A traditional VPN solution requires a third-party HMI, either PC-based or embedded (Fig. 3), to provide data logging and widgets for configuring remote access screens. Many hosted VPNs do not require an HMI because they provide their own graphical interface capabilities. With these solutions, users can configure dashboards using widgets for remote access via their PC or mobile device (Fig. 4). Users can also configure alerts and notifications to indicate when parameters fall outside a predefined range. Creating remote access viewing screens can be cumbersome if this feature is not provided, so this must be taken into account when evaluating competing hosted VPN solutions.

3. When traditional VPNs are used, a local HMI, such as this AutomationDirect C-more panel, is often part of the solution. (Courtesy: AutomationDirect)

4. This AutomationDirect StrideLinx secure remote access dashboard is easy to configure using provided widgets. (Courtesy: AutomationDirect)

Some hosted VPN solution vendors provide quick and easy configuration of the VPN router via a web-based platform. Ideally, this will only require account registration, configuration, and downloading of router settings, and installation of a secure client on a PC. A web-based platform is better than PC-based configuration because updates can be made without having to reinstall a new version of the configuration software on a PC—particularly important when new features are added on a regular basis.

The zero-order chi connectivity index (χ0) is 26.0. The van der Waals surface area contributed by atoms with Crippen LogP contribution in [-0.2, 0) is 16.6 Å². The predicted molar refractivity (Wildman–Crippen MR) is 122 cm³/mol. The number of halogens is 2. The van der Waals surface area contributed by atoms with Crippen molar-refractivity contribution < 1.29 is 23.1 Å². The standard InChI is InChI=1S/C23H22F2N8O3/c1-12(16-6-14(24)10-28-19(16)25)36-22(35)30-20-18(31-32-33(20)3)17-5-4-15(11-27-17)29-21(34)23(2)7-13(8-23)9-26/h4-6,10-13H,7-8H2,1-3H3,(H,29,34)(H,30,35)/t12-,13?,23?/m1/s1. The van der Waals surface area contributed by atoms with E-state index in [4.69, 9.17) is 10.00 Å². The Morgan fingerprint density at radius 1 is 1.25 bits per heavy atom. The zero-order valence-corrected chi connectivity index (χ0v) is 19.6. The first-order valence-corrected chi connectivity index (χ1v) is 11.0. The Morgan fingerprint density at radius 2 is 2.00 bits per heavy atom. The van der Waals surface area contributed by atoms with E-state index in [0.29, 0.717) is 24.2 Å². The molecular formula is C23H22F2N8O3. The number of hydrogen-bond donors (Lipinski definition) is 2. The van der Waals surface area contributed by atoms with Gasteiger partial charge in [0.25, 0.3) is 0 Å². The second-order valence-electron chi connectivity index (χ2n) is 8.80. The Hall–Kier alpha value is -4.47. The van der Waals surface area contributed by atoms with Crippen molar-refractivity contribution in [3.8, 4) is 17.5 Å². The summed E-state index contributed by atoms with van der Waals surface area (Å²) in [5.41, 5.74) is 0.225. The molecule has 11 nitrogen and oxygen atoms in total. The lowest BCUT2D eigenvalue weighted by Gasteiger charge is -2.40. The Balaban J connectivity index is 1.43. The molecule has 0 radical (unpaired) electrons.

For enhanced safety, the VPN router should have a discrete input to locally enable or disable communications via a manual switch to prevent remote control of a machine during maintenance periods.

Traditional VPN Solution

This solution uses a local VPN router to connect through the internet, with a secure VPN tunnel to a second remote VPN router or software client (Fig. 5). After these connections are made, remote users can access automation components connected to the local router through the VPN tunnel.

5. With this traditional VPN solution, two routers are commonly used, each requiring IT support both locally and remotely. (Courtesy: AutomationDirect)

There is no cloud server between the two devices with either method of connection: VPN router to VPN router, or VPN router to VPN software. This traditional VPN solution may be needed when large amounts of data must be continuously exchanged between the local and remote sites, as with remote viewing of local video.